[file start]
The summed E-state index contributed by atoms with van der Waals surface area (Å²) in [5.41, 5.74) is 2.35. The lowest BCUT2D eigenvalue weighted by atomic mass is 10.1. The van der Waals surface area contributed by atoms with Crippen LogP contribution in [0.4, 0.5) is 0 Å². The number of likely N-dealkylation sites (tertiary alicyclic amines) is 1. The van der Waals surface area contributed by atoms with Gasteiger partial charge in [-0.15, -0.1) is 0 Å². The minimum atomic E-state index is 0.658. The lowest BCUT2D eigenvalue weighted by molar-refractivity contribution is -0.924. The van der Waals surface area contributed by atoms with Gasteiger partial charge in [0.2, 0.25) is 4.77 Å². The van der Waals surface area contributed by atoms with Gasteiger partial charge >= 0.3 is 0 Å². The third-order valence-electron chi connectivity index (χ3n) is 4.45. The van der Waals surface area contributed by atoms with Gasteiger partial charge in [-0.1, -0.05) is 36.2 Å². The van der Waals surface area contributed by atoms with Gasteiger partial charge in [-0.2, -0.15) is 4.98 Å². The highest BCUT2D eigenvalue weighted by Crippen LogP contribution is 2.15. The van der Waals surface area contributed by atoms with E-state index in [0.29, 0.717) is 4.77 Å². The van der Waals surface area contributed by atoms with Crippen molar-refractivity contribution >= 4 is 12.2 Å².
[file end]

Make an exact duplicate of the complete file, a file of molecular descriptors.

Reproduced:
The summed E-state index contributed by atoms with van der Waals surface area (Å²) in [5.41, 5.74) is 2.35. The lowest BCUT2D eigenvalue weighted by atomic mass is 10.1. The van der Waals surface area contributed by atoms with Crippen LogP contribution in [0.4, 0.5) is 0 Å². The number of likely N-dealkylation sites (tertiary alicyclic amines) is 1. The van der Waals surface area contributed by atoms with Gasteiger partial charge in [-0.15, -0.1) is 0 Å². The minimum atomic E-state index is 0.658. The lowest BCUT2D eigenvalue weighted by molar-refractivity contribution is -0.924. The van der Waals surface area contributed by atoms with Gasteiger partial charge in [0.2, 0.25) is 4.77 Å². The van der Waals surface area contributed by atoms with Gasteiger partial charge >= 0.3 is 0 Å². The third-order valence-electron chi connectivity index (χ3n) is 4.45. The van der Waals surface area contributed by atoms with Gasteiger partial charge in [-0.1, -0.05) is 36.2 Å². The van der Waals surface area contributed by atoms with Gasteiger partial charge in [-0.2, -0.15) is 4.98 Å². The highest BCUT2D eigenvalue weighted by Crippen LogP contribution is 2.15. The van der Waals surface area contributed by atoms with E-state index in [0.29, 0.717) is 4.77 Å². The van der Waals surface area contributed by atoms with Crippen molar-refractivity contribution >= 4 is 12.2 Å².